Redesigning WOAH: Women of Ancient History

For a long time now, I have been interested in the ways in which digital humanities projects can be used to amplify, to visualize, and to give agency to underrepresented groups. Put another way: How can digital humanities contribute to social justice?

One of the shining examples of this type of DH project is the “Torn Apart/Separados” map, which visualizes the geographic impact of Trump’s immigration policy in 2018.  As the “Torn Apart” map attests to, data visualization can make a compelling argument and unveil unforeseen patterns. This is true for historical GIS projects as well, as demonstrated in the “Placing Segregation” project by Rob Shepard or the “Visualizing Emancipation” project out of the University of Richmond. In short? Digital Humanities projects can be a form of resistance through the raising of popular awareness of problems, biases, and injustices.

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Screenshot of the interactive map at the “Torn Apart/Separados” Project.

This was certainly my belief when, after a demoralizing experience with a manel at the SCS in 2016, I began a crowd-sourced list of female ancient historians called WOAH: Women of Ancient History. The objective was to provide a digital “binder of women” that allowed editors, conference organizers, authors, schools, and reporters to find women who study ancient history––and in the process banish the idea that there simply weren’t any women working on, say, ancient coins or the Greek phalanx.

I thought that the next time a man told me they “just couldn’t find any women who study ______”, I would pull out my phone. Struggles with manels and the low number of women asked to give keynotes at many academic conferences was also the impetus behind a similar digital project launched just this year called “Women Also Know History.”  These projects all attest to the potential for digital tools to connect and to amplify. What still remains to be seen is whether people use them.

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The new interactive map at the WOAH project, designed and coded by Ed Keogh. 

To that end, it was a disheartening week for those of us who work in Biblical Studies and Late Antiquity after discovering (thanks to Prof. Eva Mroczek) that the new special issue of the Journal for the Study of the New Testament was filled with 9 contributors––all men, put together by a male editor. Online reactions were swift and damning from both women and men in the field, but it was clear to me that the manel and the edited volumen were persistent problems. The lesson? Just because a digital tool exists does not mean people will acknowledge it, use it, or see it as something they should adopt.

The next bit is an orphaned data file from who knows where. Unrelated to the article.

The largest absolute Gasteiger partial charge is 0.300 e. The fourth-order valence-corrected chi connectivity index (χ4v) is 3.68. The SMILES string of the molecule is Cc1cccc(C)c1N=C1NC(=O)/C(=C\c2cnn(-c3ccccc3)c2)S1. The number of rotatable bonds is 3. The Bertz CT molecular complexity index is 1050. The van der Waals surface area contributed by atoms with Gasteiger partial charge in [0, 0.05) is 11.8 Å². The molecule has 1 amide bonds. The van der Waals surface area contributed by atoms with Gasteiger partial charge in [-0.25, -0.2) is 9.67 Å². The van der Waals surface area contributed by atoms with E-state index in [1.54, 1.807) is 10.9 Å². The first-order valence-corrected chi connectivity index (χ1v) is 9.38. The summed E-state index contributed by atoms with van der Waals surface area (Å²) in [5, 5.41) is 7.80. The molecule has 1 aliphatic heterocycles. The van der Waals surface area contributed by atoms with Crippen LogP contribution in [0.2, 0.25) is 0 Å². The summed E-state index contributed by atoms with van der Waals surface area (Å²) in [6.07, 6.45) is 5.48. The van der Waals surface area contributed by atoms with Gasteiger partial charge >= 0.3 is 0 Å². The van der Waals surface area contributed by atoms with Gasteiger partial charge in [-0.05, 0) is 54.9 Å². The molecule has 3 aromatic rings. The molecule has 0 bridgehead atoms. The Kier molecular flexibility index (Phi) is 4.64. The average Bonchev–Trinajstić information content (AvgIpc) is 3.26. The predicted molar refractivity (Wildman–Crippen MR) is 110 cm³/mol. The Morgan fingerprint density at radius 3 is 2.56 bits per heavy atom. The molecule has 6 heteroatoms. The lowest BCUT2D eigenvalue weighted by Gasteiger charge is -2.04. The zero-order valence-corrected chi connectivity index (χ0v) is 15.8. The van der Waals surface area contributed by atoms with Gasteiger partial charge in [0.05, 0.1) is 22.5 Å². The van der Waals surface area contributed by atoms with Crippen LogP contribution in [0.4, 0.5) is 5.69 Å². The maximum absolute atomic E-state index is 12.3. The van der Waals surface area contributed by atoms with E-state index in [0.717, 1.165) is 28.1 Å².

But that doesn’t mean that we should give up on DH projects or that things aren’t changing. In terms of WOAH, the redesign had been in the works for over four months. Over the course of the summer, there were already changes afoot for the over 400 current entries within the database.  University of Iowa Research Assistants Tyler Fyotek and Ed Keogh had helped to clean, edit, and then augment the data in the summer of 2017,  and this summer, Ed received a summer fellowship from the University of Iowa Graduate College to work in the Digital Scholarship & Publishing Studio to create new network visualizations and design a Leaflet map to replace our old Google Map.

The Digital Studio’s graphic designer Alyssa Varner redid the WOAH logo and interface and Matt Butler modified the database and helped integrate the new map. In short? this redesign took a mix of both female and male classicists, artists, digital humanists, and the general public, all of whom contributed to creating and sustaining the project.

The hope is that people will be able to use the site more easily, update their entries, and find female ancient historians near to their own city––but I really can’t guarantee this. What I can confidently state is that digital humanities projects not only provide tools for users, they provide experiences for creators. I have learned more about the many women in my field than ever before and gotten the chance to work with some fantastic digital humanists over the past two and a half years of developing WOAH. I just wanted to take a minute and remind myself and my readers that DH projects can also teach us as much as they teach others.

Charging polychromy Amazons from Canosa (300-280 BCE; Princeton University Art Museum).

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